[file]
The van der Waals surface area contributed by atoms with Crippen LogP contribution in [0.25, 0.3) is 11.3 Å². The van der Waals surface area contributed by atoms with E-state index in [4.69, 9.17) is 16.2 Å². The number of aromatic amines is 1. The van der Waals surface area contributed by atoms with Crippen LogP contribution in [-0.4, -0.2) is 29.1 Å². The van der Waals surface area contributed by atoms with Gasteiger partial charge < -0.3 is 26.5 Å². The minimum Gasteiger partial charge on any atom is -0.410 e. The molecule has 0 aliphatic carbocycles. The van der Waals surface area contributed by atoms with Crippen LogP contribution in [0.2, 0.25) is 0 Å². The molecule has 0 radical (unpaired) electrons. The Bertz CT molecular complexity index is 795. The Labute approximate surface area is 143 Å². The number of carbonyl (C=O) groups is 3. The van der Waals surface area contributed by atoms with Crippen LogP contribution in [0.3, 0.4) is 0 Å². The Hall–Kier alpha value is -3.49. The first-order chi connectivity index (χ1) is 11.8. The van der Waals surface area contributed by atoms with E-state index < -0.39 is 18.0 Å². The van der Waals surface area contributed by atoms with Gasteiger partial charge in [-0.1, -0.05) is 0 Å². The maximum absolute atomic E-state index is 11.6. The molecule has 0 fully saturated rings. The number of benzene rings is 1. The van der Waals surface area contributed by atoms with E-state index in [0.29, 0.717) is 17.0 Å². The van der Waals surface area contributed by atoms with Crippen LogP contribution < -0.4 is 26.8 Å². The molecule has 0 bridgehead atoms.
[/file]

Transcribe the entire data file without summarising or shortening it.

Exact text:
The van der Waals surface area contributed by atoms with Crippen LogP contribution in [0.25, 0.3) is 11.3 Å². The van der Waals surface area contributed by atoms with E-state index in [4.69, 9.17) is 16.2 Å². The number of aromatic amines is 1. The van der Waals surface area contributed by atoms with Crippen LogP contribution in [-0.4, -0.2) is 29.1 Å². The van der Waals surface area contributed by atoms with Gasteiger partial charge < -0.3 is 26.5 Å². The minimum Gasteiger partial charge on any atom is -0.410 e. The molecule has 0 aliphatic carbocycles. The van der Waals surface area contributed by atoms with Crippen LogP contribution in [0.2, 0.25) is 0 Å². The molecule has 0 radical (unpaired) electrons. The Bertz CT molecular complexity index is 795. The Labute approximate surface area is 143 Å². The number of carbonyl (C=O) groups is 3. The van der Waals surface area contributed by atoms with Crippen LogP contribution in [0.3, 0.4) is 0 Å². The Hall–Kier alpha value is -3.49. The first-order chi connectivity index (χ1) is 11.8. The van der Waals surface area contributed by atoms with E-state index < -0.39 is 18.0 Å². The van der Waals surface area contributed by atoms with Gasteiger partial charge in [-0.1, -0.05) is 0 Å². The maximum absolute atomic E-state index is 11.6. The molecule has 0 fully saturated rings. The number of benzene rings is 1. The van der Waals surface area contributed by atoms with E-state index in [0.29, 0.717) is 17.0 Å². The van der Waals surface area contributed by atoms with Crippen LogP contribution < -0.4 is 26.8 Å². The molecule has 0 bridgehead atoms.